How to enhance your post-graduation financial health
I’m entering the daunting world of post-college, graduating this month. My fellow graduates and I are entering into an improving economy, but it’s still a tough labor market‡. With loan debt and underemployment just two of the many major challenges facing the class of 2016, now is the best time for graduates to start establishing healthy financial habits that can guide us for a lifetime.
Being surrounded by experienced financial professionals at UMB as an intern, I thought I’d take advantage of their proximity and ask for some guidance before I begin the task of job searching and setting up my finances for lifelong success. I consulted with a few associates here to get their thoughts on how to get started.
Paying off credit card balances in a timely manner keeps your credit score healthy, putting you in a better position to make bigger purchases down the road. Also, remember to pay necessities like utilities, cable and phone bills on time, because your payment status can be factored into your credit score under the new scoring approach taken by FICO‡.
It’s never too soon to start investing. While it’s important to pay off debts, investing is vital for future financial wellness. But remember to do your research before committing to any investment. Understanding risk is vital, and it must be weighed against the long-term payoff of any investment. If you have stocks, actively tracking them can help you understand how the market works. You’re also never too young to work with an advisor who can guide your investment decisions. If you’re fortunate enough to have a job AND an employer who offers a 401(k) match, make sure you take advantage of the employer match.
- 50 percent for fixed costs like rent, utilities and monthly subscriptions.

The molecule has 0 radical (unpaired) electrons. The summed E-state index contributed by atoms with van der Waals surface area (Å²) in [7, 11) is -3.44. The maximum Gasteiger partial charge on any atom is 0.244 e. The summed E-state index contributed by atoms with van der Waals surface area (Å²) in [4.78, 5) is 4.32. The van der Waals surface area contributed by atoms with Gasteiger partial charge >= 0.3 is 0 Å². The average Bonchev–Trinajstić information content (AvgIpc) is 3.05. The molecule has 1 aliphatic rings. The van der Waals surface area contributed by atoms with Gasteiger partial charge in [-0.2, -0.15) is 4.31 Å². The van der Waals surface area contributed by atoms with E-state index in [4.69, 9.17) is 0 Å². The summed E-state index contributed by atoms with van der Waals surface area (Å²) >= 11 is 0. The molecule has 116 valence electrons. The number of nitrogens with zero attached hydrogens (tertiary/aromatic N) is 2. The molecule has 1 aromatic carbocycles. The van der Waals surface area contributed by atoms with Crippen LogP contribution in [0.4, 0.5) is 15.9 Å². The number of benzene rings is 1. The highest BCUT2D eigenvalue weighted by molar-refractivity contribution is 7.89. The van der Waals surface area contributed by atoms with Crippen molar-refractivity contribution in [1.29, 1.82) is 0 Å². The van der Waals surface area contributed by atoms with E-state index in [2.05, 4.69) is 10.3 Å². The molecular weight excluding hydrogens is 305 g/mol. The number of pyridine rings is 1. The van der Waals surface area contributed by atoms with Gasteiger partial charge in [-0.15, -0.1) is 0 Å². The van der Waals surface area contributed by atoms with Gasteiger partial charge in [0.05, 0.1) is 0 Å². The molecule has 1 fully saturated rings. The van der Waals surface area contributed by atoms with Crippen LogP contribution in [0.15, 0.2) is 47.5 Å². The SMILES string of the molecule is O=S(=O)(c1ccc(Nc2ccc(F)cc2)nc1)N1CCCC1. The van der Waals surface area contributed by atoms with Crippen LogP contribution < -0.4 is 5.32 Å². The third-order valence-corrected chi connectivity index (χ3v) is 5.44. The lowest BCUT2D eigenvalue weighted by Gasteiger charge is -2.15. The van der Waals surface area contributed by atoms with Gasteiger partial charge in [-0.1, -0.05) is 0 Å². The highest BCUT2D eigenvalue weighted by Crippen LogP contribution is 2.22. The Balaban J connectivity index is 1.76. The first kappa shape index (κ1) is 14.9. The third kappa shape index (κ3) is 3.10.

- 20 percent toward building a financial foundation, like house payments, paying down student loans or just investing in an emergency savings fund (more on this later).
- 30 percent into flexible spending, which is day-to-day expenses like groceries, eating out, entertainment and gas.
Make saving up a few months’ worth of living expenses an immediate priority after graduation. Having money saved in an account is always the best safety net if any unforeseen circumstance puts you in a place with less income. Remember that your living expenses do not need to equal your take-home pay. Only look at your fixed costs (which as we previously stated should be close to 50 percent of your regular budget), not savings and contributions.
Don’t let being on a budget get in the way of living a full social life. Using coupons, going to free local events and splitting costs with friends are just a few of the many ways‡ to ensure you are able to have fun without overspending.
The financial pros here reminded me that having a long-term frame of mind when handling finances will have the biggest and best payoff in the future. As a graduate, if you can set yourself up with healthy financial habits now, you have a better chance of experiencing stability and wealth down the road. Come on class of 2016, we have a bright future ahead, so let’s make sure we are saving for it!
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Mr. Nicholas Zych interned with UMB Marketing Communication, focusing on social media. He recently graduated from the University of Kansas with a degree in journalism.